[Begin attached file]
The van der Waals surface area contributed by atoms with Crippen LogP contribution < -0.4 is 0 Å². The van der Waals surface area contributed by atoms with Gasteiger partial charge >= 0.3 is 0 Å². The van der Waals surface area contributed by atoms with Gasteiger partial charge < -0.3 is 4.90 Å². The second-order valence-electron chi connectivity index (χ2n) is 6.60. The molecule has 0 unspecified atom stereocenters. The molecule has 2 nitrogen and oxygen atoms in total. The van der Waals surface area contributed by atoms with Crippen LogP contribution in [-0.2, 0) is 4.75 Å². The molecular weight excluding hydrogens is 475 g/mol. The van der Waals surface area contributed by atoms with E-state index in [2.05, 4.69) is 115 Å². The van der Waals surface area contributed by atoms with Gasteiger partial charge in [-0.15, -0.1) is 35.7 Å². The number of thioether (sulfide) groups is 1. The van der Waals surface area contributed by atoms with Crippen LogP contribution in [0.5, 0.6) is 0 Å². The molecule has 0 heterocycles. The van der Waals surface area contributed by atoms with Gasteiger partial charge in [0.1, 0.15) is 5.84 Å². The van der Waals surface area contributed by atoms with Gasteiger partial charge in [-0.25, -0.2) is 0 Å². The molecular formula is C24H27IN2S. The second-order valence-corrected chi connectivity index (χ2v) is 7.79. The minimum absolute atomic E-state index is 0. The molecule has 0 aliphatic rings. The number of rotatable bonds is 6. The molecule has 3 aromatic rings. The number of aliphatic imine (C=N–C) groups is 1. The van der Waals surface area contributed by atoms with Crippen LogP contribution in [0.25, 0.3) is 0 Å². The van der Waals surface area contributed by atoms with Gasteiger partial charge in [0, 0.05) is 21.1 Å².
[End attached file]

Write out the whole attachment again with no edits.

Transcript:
The van der Waals surface area contributed by atoms with Crippen LogP contribution < -0.4 is 0 Å². The van der Waals surface area contributed by atoms with Gasteiger partial charge >= 0.3 is 0 Å². The van der Waals surface area contributed by atoms with Gasteiger partial charge < -0.3 is 4.90 Å². The second-order valence-electron chi connectivity index (χ2n) is 6.60. The molecule has 0 unspecified atom stereocenters. The molecule has 2 nitrogen and oxygen atoms in total. The van der Waals surface area contributed by atoms with Crippen LogP contribution in [-0.2, 0) is 4.75 Å². The molecular weight excluding hydrogens is 475 g/mol. The van der Waals surface area contributed by atoms with E-state index in [2.05, 4.69) is 115 Å². The van der Waals surface area contributed by atoms with Gasteiger partial charge in [-0.15, -0.1) is 35.7 Å². The number of thioether (sulfide) groups is 1. The van der Waals surface area contributed by atoms with Crippen LogP contribution in [0.5, 0.6) is 0 Å². The molecule has 0 heterocycles. The van der Waals surface area contributed by atoms with Gasteiger partial charge in [0.1, 0.15) is 5.84 Å². The van der Waals surface area contributed by atoms with Gasteiger partial charge in [-0.25, -0.2) is 0 Å². The molecular formula is C24H27IN2S. The second-order valence-corrected chi connectivity index (χ2v) is 7.79. The minimum absolute atomic E-state index is 0. The molecule has 0 aliphatic rings. The number of rotatable bonds is 6. The molecule has 3 aromatic rings. The number of aliphatic imine (C=N–C) groups is 1. The van der Waals surface area contributed by atoms with Crippen LogP contribution in [0.25, 0.3) is 0 Å². The van der Waals surface area contributed by atoms with Gasteiger partial charge in [0, 0.05) is 21.1 Å².